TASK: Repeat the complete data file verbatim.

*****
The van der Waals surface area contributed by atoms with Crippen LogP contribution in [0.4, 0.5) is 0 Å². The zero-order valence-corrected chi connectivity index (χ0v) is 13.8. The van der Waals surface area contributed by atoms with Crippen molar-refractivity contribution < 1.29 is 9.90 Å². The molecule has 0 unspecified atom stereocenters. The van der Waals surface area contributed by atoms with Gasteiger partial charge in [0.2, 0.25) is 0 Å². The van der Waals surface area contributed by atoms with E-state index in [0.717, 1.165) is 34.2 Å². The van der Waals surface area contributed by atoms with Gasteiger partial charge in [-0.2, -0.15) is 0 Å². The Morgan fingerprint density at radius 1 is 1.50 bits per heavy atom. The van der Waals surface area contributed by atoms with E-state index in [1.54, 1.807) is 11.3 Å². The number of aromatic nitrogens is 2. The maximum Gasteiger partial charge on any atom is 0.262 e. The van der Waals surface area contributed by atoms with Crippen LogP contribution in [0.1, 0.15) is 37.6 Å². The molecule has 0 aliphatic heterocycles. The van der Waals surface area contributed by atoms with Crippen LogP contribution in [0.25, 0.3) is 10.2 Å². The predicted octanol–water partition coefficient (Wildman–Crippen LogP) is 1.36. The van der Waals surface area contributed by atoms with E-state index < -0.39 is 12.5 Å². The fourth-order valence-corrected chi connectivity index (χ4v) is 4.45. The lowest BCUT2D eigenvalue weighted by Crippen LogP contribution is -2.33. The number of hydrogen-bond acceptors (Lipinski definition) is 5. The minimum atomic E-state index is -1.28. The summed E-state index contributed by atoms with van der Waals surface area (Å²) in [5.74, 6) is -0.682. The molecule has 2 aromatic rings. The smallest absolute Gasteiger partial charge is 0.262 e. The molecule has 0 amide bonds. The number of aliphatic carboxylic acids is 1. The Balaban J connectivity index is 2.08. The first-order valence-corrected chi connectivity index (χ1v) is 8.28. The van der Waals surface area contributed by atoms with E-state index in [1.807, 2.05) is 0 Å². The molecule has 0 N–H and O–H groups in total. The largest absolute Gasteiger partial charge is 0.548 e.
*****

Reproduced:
The van der Waals surface area contributed by atoms with Crippen LogP contribution in [0.4, 0.5) is 0 Å². The zero-order valence-corrected chi connectivity index (χ0v) is 13.8. The van der Waals surface area contributed by atoms with Crippen molar-refractivity contribution < 1.29 is 9.90 Å². The molecule has 0 unspecified atom stereocenters. The van der Waals surface area contributed by atoms with Gasteiger partial charge in [0.2, 0.25) is 0 Å². The van der Waals surface area contributed by atoms with E-state index in [0.717, 1.165) is 34.2 Å². The van der Waals surface area contributed by atoms with Gasteiger partial charge in [-0.2, -0.15) is 0 Å². The Morgan fingerprint density at radius 1 is 1.50 bits per heavy atom. The van der Waals surface area contributed by atoms with E-state index in [1.54, 1.807) is 11.3 Å². The number of aromatic nitrogens is 2. The maximum Gasteiger partial charge on any atom is 0.262 e. The van der Waals surface area contributed by atoms with Crippen LogP contribution in [0.1, 0.15) is 37.6 Å². The molecule has 0 aliphatic heterocycles. The van der Waals surface area contributed by atoms with Crippen LogP contribution in [0.25, 0.3) is 10.2 Å². The predicted octanol–water partition coefficient (Wildman–Crippen LogP) is 1.36. The van der Waals surface area contributed by atoms with E-state index < -0.39 is 12.5 Å². The fourth-order valence-corrected chi connectivity index (χ4v) is 4.45. The lowest BCUT2D eigenvalue weighted by Crippen LogP contribution is -2.33. The number of hydrogen-bond acceptors (Lipinski definition) is 5. The minimum atomic E-state index is -1.28. The summed E-state index contributed by atoms with van der Waals surface area (Å²) in [5.74, 6) is -0.682. The molecule has 2 aromatic rings. The smallest absolute Gasteiger partial charge is 0.262 e. The molecule has 0 amide bonds. The number of aliphatic carboxylic acids is 1. The Balaban J connectivity index is 2.08. The first-order valence-corrected chi connectivity index (χ1v) is 8.28. The van der Waals surface area contributed by atoms with E-state index in [1.807, 2.05) is 0 Å². The molecule has 0 N–H and O–H groups in total. The largest absolute Gasteiger partial charge is 0.548 e.